Fischer v. U.S

Charging Jan. 6 rioters with obstruction

On January 6, 2021, Joseph W. Fischer attended the Stop the Steal rally at the Ellipse in Washington, D.C.. Prosecutors said that Fischer had a physical encounter with police at the Capitol, urged on rioters during the Capitol attack, and said that he wanted to go "to war" and take "democratic Congress to the gallows". Fischer's attorneys said that Fischer entered the Capitol building at around 3:25 p.m. after it had already been breached and Congress had already recessed and exited the building about four minutes later.

The felony charge of obstructing an official proceeding has been used to charge more than 300 individuals in connection with the January 6 Capitol attack and has resulted in more than 150 convictions and guilty pleas. Among those charged with the provision include former President Donald Trump. The criminal statute covering "whoever corruptly alters, destroys, mutilates or conceals a record, document or other object ... or otherwise obstructs, influences or impedes any official proceeding" had been created by the 2002 Sarbanes–Oxley Act in response to the Enron scandal, when accountants shredding crucial documents did so without violating any laws. Before its utilization in the January 6 charges, prosecutors had never applied the statute in cases that did not involve evidence tampering.

What they ruled: Federal prosecutors improperly charged a Jan. 6 rioter with obstructing or impeding an official proceeding, using a statute that the court said must involve impairing “the availability or integrity” of records, documents or other objects.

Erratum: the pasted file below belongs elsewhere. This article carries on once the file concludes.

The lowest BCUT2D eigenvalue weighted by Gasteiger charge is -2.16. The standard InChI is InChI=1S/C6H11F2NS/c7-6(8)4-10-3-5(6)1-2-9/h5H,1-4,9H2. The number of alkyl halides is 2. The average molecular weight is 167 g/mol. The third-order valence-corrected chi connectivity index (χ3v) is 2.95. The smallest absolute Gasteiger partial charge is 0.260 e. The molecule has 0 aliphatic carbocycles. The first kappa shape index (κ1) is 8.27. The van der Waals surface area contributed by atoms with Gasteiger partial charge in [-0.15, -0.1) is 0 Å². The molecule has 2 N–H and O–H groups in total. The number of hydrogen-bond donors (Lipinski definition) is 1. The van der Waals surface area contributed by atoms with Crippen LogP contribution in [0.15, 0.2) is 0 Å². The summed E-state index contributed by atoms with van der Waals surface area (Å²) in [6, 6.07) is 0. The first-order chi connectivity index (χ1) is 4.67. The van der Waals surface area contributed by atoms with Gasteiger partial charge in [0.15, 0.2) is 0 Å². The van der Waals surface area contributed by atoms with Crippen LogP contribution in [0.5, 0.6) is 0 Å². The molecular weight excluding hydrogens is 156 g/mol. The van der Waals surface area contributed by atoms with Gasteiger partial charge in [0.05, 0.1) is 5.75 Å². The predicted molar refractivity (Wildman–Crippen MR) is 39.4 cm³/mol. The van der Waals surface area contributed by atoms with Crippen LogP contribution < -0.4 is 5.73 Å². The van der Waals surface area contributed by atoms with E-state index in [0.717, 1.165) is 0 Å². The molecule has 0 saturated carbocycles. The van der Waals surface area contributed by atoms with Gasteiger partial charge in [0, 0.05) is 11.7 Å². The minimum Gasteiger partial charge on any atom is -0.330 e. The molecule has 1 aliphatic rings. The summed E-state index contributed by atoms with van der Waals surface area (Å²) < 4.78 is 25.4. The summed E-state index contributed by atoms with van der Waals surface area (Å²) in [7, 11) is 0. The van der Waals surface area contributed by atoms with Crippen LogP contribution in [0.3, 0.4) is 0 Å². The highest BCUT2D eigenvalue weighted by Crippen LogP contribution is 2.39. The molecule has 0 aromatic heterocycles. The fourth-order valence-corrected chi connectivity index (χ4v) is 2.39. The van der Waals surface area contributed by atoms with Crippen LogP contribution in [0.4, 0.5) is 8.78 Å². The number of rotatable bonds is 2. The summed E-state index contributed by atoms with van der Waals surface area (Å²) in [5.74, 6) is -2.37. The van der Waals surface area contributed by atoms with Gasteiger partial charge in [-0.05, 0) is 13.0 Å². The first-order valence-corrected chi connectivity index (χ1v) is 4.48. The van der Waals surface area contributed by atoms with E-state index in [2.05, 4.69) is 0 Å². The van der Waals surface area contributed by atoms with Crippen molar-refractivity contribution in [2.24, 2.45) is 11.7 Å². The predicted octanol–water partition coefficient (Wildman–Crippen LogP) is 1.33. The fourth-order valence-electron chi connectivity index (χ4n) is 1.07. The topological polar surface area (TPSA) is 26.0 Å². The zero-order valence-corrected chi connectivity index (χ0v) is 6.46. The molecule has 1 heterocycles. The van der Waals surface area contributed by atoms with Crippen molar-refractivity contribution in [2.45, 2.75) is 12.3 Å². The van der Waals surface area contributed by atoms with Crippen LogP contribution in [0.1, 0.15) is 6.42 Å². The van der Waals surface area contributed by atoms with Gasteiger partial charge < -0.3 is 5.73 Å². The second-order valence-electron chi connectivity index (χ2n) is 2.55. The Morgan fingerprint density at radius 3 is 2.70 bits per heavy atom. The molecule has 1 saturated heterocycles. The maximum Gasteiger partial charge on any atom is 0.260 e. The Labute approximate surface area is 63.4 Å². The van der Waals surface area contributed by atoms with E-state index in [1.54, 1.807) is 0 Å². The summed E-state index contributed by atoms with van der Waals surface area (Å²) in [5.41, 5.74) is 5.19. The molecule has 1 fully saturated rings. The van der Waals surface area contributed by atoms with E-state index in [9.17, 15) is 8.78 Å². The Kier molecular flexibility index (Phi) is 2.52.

Why it matters: The ruling essentially says that prosecutors overreached in using the charge against Jan. 6 defendants, since it was created to address document shredding and other fraud after the collapse of the energy giant Enron.

 Hundreds of charged or convicted rioters can now go back to court to ask for their charges to be thrown out. Most also face other charges or have completed their sentences, but a few dozen could see their jail time reduced.

The ruling could also affect the Justice Department’s stalled federal election interference case against Trump. Two of the four charges he faces are based on the obstruction statute. But prosecutors say those charges should still stand.

The Supreme Court narrowed the scope of an obstruction charge used against Jan. 6 defendants, in a 6-3 ruling authored by Chief Justice John Roberts. 

Whied this could be an example of textualism, an approach to the law that says that when interpreting a statute, a judge should first defer to the plain language as written by Congress. Critics have suggested that the mental gymnastics employed by the Court to reach the result in Fischer highlight how this Court often only pretends to deploy textualism in pursuit of its preferred outcome. 

Amy Barrett's  dissent: she states  the most natural reading of this statute is that anyone who broke into the US Capitol to disrupt certification of the 2020 election “can be tried for ‘obstructing, influencing, or impeding an official proceeding.’” Subsection (2) of this law “is a very broad provision.” The case that it applies to January 6 defendants “seems open and shut.”